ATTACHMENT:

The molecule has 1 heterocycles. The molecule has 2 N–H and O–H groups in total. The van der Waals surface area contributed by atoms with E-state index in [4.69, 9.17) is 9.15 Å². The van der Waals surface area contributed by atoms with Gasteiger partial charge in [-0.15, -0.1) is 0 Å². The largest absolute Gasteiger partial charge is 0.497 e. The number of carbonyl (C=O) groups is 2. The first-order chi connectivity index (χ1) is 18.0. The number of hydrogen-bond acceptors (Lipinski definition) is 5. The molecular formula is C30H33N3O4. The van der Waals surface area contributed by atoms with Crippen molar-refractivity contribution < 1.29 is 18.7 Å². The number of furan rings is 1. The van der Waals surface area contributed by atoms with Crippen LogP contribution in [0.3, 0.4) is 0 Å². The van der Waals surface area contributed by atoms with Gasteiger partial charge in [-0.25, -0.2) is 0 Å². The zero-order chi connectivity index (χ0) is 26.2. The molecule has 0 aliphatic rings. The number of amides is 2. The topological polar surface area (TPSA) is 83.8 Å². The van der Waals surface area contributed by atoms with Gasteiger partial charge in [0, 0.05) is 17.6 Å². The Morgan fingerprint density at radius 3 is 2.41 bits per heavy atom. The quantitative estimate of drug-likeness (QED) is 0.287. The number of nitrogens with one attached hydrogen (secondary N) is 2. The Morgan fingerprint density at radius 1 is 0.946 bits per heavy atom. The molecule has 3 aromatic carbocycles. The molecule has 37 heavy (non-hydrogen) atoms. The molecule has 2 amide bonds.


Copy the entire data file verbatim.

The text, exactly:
The molecule has 1 heterocycles. The molecule has 2 N–H and O–H groups in total. The van der Waals surface area contributed by atoms with E-state index in [4.69, 9.17) is 9.15 Å². The van der Waals surface area contributed by atoms with Gasteiger partial charge in [-0.15, -0.1) is 0 Å². The largest absolute Gasteiger partial charge is 0.497 e. The number of carbonyl (C=O) groups is 2. The first-order chi connectivity index (χ1) is 18.0. The number of hydrogen-bond acceptors (Lipinski definition) is 5. The molecular formula is C30H33N3O4. The van der Waals surface area contributed by atoms with Crippen molar-refractivity contribution < 1.29 is 18.7 Å². The number of furan rings is 1. The van der Waals surface area contributed by atoms with Crippen LogP contribution in [0.3, 0.4) is 0 Å². The van der Waals surface area contributed by atoms with Gasteiger partial charge in [-0.25, -0.2) is 0 Å². The zero-order chi connectivity index (χ0) is 26.2. The molecule has 0 aliphatic rings. The number of amides is 2. The topological polar surface area (TPSA) is 83.8 Å². The van der Waals surface area contributed by atoms with Gasteiger partial charge in [0, 0.05) is 17.6 Å². The Morgan fingerprint density at radius 3 is 2.41 bits per heavy atom. The quantitative estimate of drug-likeness (QED) is 0.287. The number of nitrogens with one attached hydrogen (secondary N) is 2. The Morgan fingerprint density at radius 1 is 0.946 bits per heavy atom. The molecule has 3 aromatic carbocycles. The molecule has 37 heavy (non-hydrogen) atoms. The molecule has 2 amide bonds.